Lawmakers Respond to New Political Maps of the State
Michigan’s political future is defined, at least on paper. The new cards were approved by the Michigan Independent Citizens Redistricting Commission on Tuesday evening.
Even though the most drastic changes have occurred in the state, northern Michigan will see changes almost everywhere and important decisions will be made by current lawmakers.
The cutting board was adamant, whenever asked about it, that the politicians in place were not a factor in the way the maps were drawn. The results proved it.
On the map of the State Senate, one of the most significant changes will be in the size and shape of the district currently held by Senator Curt VanderWall.
One of the problems will be the new 33rd arrondissement. Current Senator Jon Bumstead lives in Newaygo while current Senator Rick Outman lives in Six Lakes, the same district.
Public office holders must live in the district they represent so that they have the decision to move or run against each other in a primary. Neither could be reached for comment on 9 & 10 News.
Looking at the State House map, there are more significant changes and it upsets some of the lawmakers already in office.
“I believe even one of the commissioners said yesterday in context that northern Michigan has been a bit offbeat and I agree,” said Rep. Jack O’Malley, “Just with the drawings of things and it didn’t have to happen but it is and we will have to deal with it.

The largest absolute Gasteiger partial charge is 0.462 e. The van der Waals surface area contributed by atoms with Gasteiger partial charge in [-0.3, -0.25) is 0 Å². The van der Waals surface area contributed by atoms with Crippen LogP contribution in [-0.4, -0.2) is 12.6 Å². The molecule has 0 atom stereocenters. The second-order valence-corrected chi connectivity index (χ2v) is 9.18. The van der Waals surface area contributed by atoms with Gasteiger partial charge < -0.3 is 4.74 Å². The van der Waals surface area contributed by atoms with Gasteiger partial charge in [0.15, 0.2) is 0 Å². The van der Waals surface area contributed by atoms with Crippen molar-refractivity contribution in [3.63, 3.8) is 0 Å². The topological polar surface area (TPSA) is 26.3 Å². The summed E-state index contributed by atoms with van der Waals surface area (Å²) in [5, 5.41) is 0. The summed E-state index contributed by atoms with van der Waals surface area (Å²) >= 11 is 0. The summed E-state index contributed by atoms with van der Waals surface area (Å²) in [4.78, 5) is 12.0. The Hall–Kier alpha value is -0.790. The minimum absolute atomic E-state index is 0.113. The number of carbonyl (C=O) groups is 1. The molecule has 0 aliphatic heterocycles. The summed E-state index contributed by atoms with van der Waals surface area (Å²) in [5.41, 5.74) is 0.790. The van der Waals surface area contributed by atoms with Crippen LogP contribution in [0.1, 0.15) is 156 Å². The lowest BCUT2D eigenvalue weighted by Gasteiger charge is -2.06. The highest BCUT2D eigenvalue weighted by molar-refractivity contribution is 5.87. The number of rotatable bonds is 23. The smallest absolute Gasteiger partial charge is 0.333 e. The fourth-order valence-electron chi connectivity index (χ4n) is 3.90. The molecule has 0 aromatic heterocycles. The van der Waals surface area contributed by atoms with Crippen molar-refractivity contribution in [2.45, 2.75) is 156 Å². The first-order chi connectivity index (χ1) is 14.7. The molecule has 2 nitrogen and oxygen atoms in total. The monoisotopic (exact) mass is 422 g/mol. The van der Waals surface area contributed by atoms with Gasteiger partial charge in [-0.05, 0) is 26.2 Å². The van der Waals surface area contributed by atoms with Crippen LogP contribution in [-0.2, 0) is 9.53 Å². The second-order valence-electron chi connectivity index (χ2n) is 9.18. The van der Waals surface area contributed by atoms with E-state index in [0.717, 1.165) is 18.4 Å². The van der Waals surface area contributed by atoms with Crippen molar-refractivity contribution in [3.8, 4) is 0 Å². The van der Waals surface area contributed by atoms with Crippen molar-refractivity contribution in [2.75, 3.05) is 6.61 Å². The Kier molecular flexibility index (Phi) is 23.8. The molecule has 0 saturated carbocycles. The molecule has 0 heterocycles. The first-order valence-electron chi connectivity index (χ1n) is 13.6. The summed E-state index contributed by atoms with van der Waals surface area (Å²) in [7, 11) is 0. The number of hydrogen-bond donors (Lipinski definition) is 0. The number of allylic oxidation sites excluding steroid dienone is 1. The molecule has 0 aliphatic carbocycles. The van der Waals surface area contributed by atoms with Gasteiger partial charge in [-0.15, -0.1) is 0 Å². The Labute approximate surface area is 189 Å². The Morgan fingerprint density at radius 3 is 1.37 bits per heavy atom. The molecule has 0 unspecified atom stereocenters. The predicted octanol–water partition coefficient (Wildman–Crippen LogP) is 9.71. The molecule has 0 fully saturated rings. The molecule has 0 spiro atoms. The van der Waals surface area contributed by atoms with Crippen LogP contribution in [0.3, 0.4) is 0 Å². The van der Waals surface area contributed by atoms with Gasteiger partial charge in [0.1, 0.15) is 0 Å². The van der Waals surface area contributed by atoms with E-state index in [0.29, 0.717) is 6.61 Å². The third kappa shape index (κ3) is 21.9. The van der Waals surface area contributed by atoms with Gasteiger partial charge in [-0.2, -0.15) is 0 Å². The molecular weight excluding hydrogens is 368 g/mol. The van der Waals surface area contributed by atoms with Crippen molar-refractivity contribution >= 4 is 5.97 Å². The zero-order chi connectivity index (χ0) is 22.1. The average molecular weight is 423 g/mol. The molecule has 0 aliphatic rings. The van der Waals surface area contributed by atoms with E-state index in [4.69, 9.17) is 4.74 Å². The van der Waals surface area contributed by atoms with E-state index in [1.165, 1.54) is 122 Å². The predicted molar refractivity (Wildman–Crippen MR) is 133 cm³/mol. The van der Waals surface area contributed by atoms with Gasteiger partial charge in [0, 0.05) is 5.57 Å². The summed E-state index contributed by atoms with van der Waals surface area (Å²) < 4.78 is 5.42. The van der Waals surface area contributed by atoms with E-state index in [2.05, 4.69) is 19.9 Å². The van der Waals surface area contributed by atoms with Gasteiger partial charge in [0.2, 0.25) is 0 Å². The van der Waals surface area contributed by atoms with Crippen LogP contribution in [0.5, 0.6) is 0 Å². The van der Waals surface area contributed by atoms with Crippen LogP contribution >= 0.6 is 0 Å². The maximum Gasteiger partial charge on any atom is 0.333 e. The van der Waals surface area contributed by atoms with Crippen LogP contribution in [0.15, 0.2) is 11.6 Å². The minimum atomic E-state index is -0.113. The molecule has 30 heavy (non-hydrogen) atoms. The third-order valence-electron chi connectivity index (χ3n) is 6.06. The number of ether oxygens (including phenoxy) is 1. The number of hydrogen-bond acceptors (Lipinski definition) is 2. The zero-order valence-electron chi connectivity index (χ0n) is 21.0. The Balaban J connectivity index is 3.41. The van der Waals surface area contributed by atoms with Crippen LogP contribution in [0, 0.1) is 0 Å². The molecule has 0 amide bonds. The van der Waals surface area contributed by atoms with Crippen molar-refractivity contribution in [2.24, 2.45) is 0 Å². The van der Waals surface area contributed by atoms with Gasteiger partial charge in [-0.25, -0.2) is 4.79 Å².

Not everyone sees a major change, Rep. John Damoose and Rep. Ken Borton will each gain a few counties and lose a few, but will have a clear path for re-election.
“I love Sault Ste. Marie and Chippewa County. I love my whole district, but that was my biggest threat because some cards made me lose that and I was so upset, “said Damoose,” But it doesn’t and I am. am very happy. “
“I think with the communities of interest they’ve done a good job with that and some of the counties they’ve added. Crawford, Roscommon, Missaukee and some from Kalkaska, these are all areas that I know very well, ”said Borton,“ I am very happy to meet people in this new field. “
O’Malley is a little bored because he lives in Lake Ann, now in the 103rd District, where freshman rep John Roth also lives.
Someone will have to move, run against, or withdraw. That is if the lawsuits do not force to modify these cards in the coming weeks.
“If they stay the same, that’s another story, but right now I’m not panicking,” Roth said, “But I can tell you I’m not looking forward to or would I really want to. running against Jack O’Malley in a primary. ”
“We’ve talked about a number of different types of scenarios,” said O’Malley, “And in the next few days we’ll be discussing and coming up with exactly what we want to do.”
One thing for Roth is that he lives about half a mile from the border with the new 104th District, so if he had to move it wouldn’t be far.
“I haven’t made a 100% commitment to anything yet,” Roth said. “I have to talk to my family to make sure they are okay with moving for four years. There is still a lot to say.
As for the rest of the region, there will be new faces everywhere as each of the remaining representatives in northern Michigan is on a limited time basis. 2022 will be an eventful year leading up to election day.